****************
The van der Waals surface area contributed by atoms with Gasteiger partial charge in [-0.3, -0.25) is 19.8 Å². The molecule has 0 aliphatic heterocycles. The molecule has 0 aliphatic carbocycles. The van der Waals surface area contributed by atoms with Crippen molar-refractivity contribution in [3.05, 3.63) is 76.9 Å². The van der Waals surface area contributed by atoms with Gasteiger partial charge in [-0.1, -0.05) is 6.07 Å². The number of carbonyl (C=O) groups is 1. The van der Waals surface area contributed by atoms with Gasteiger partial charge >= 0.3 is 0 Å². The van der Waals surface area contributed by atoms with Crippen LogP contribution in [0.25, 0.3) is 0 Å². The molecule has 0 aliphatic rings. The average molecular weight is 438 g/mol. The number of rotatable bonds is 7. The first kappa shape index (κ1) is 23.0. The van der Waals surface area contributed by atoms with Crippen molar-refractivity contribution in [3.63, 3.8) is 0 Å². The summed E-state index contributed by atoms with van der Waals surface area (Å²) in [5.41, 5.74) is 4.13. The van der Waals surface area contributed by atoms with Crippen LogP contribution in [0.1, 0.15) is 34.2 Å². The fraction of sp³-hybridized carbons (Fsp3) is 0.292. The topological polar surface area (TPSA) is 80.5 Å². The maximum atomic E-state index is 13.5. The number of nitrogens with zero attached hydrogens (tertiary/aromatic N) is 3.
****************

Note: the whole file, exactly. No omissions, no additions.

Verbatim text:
The van der Waals surface area contributed by atoms with Gasteiger partial charge in [-0.3, -0.25) is 19.8 Å². The molecule has 0 aliphatic heterocycles. The molecule has 0 aliphatic carbocycles. The van der Waals surface area contributed by atoms with Crippen molar-refractivity contribution in [3.05, 3.63) is 76.9 Å². The van der Waals surface area contributed by atoms with Gasteiger partial charge in [-0.1, -0.05) is 6.07 Å². The number of carbonyl (C=O) groups is 1. The van der Waals surface area contributed by atoms with Gasteiger partial charge >= 0.3 is 0 Å². The van der Waals surface area contributed by atoms with Crippen LogP contribution in [0.25, 0.3) is 0 Å². The molecule has 0 aliphatic rings. The average molecular weight is 438 g/mol. The number of rotatable bonds is 7. The first kappa shape index (κ1) is 23.0. The van der Waals surface area contributed by atoms with Crippen molar-refractivity contribution in [3.63, 3.8) is 0 Å². The summed E-state index contributed by atoms with van der Waals surface area (Å²) in [5.41, 5.74) is 4.13. The van der Waals surface area contributed by atoms with Crippen LogP contribution in [0.1, 0.15) is 34.2 Å². The fraction of sp³-hybridized carbons (Fsp3) is 0.292. The topological polar surface area (TPSA) is 80.5 Å². The maximum atomic E-state index is 13.5. The number of nitrogens with zero attached hydrogens (tertiary/aromatic N) is 3.